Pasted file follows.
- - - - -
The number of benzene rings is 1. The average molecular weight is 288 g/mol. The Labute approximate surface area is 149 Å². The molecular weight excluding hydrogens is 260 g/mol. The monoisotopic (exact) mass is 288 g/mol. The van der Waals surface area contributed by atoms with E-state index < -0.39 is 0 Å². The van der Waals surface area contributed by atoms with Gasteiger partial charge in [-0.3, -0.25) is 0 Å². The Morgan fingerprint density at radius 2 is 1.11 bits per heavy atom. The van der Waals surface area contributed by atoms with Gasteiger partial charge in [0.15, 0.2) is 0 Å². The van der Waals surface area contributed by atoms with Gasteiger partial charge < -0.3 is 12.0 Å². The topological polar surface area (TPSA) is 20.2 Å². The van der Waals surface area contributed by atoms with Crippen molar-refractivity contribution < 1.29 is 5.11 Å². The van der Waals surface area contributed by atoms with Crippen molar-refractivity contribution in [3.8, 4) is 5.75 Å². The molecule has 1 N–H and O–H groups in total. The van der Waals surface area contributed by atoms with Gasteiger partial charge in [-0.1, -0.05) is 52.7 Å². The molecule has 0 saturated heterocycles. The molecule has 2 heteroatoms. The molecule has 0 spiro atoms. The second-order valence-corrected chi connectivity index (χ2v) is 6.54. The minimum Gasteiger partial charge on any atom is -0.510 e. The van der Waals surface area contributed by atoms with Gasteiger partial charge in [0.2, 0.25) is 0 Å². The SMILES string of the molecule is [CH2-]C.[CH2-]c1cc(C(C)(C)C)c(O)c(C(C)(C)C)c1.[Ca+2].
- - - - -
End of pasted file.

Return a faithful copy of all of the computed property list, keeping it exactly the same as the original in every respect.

The number of benzene rings is 1. The average molecular weight is 288 g/mol. The Labute approximate surface area is 149 Å². The molecular weight excluding hydrogens is 260 g/mol. The monoisotopic (exact) mass is 288 g/mol. The van der Waals surface area contributed by atoms with E-state index < -0.39 is 0 Å². The van der Waals surface area contributed by atoms with Gasteiger partial charge in [-0.3, -0.25) is 0 Å². The Morgan fingerprint density at radius 2 is 1.11 bits per heavy atom. The van der Waals surface area contributed by atoms with Gasteiger partial charge in [0.15, 0.2) is 0 Å². The van der Waals surface area contributed by atoms with Gasteiger partial charge < -0.3 is 12.0 Å². The topological polar surface area (TPSA) is 20.2 Å². The van der Waals surface area contributed by atoms with Crippen molar-refractivity contribution < 1.29 is 5.11 Å². The van der Waals surface area contributed by atoms with Crippen molar-refractivity contribution in [3.8, 4) is 5.75 Å². The molecule has 1 N–H and O–H groups in total. The van der Waals surface area contributed by atoms with Gasteiger partial charge in [-0.1, -0.05) is 52.7 Å². The molecule has 0 saturated heterocycles. The molecule has 2 heteroatoms. The molecule has 0 spiro atoms. The second-order valence-corrected chi connectivity index (χ2v) is 6.54. The minimum Gasteiger partial charge on any atom is -0.510 e. The van der Waals surface area contributed by atoms with Gasteiger partial charge in [0.2, 0.25) is 0 Å². The SMILES string of the molecule is [CH2-]C.[CH2-]c1cc(C(C)(C)C)c(O)c(C(C)(C)C)c1.[Ca+2].